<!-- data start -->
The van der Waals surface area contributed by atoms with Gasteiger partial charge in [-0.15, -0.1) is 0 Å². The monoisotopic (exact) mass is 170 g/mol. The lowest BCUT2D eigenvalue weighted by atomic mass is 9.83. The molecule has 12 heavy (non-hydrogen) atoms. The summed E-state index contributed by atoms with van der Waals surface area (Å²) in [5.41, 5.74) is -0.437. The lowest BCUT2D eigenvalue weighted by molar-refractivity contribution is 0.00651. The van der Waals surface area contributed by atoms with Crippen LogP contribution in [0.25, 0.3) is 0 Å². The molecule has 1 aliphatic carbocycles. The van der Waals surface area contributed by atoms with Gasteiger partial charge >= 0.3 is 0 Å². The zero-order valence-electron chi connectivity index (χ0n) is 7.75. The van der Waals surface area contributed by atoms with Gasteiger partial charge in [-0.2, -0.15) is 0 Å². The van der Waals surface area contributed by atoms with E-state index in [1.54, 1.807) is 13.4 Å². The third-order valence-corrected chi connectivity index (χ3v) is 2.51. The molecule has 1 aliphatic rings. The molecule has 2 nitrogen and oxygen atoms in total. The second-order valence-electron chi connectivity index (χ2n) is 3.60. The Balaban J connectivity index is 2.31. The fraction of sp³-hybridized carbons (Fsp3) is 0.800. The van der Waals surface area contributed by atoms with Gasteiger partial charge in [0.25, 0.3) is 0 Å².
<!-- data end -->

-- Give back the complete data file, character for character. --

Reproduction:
The van der Waals surface area contributed by atoms with Gasteiger partial charge in [-0.15, -0.1) is 0 Å². The monoisotopic (exact) mass is 170 g/mol. The lowest BCUT2D eigenvalue weighted by atomic mass is 9.83. The molecule has 12 heavy (non-hydrogen) atoms. The summed E-state index contributed by atoms with van der Waals surface area (Å²) in [5.41, 5.74) is -0.437. The lowest BCUT2D eigenvalue weighted by molar-refractivity contribution is 0.00651. The van der Waals surface area contributed by atoms with Crippen LogP contribution in [0.25, 0.3) is 0 Å². The molecule has 1 aliphatic carbocycles. The van der Waals surface area contributed by atoms with Gasteiger partial charge >= 0.3 is 0 Å². The zero-order valence-electron chi connectivity index (χ0n) is 7.75. The van der Waals surface area contributed by atoms with Gasteiger partial charge in [-0.2, -0.15) is 0 Å². The van der Waals surface area contributed by atoms with E-state index in [1.54, 1.807) is 13.4 Å². The third-order valence-corrected chi connectivity index (χ3v) is 2.51. The molecule has 1 aliphatic rings. The molecule has 2 nitrogen and oxygen atoms in total. The second-order valence-electron chi connectivity index (χ2n) is 3.60. The Balaban J connectivity index is 2.31. The fraction of sp³-hybridized carbons (Fsp3) is 0.800. The van der Waals surface area contributed by atoms with Gasteiger partial charge in [0.25, 0.3) is 0 Å².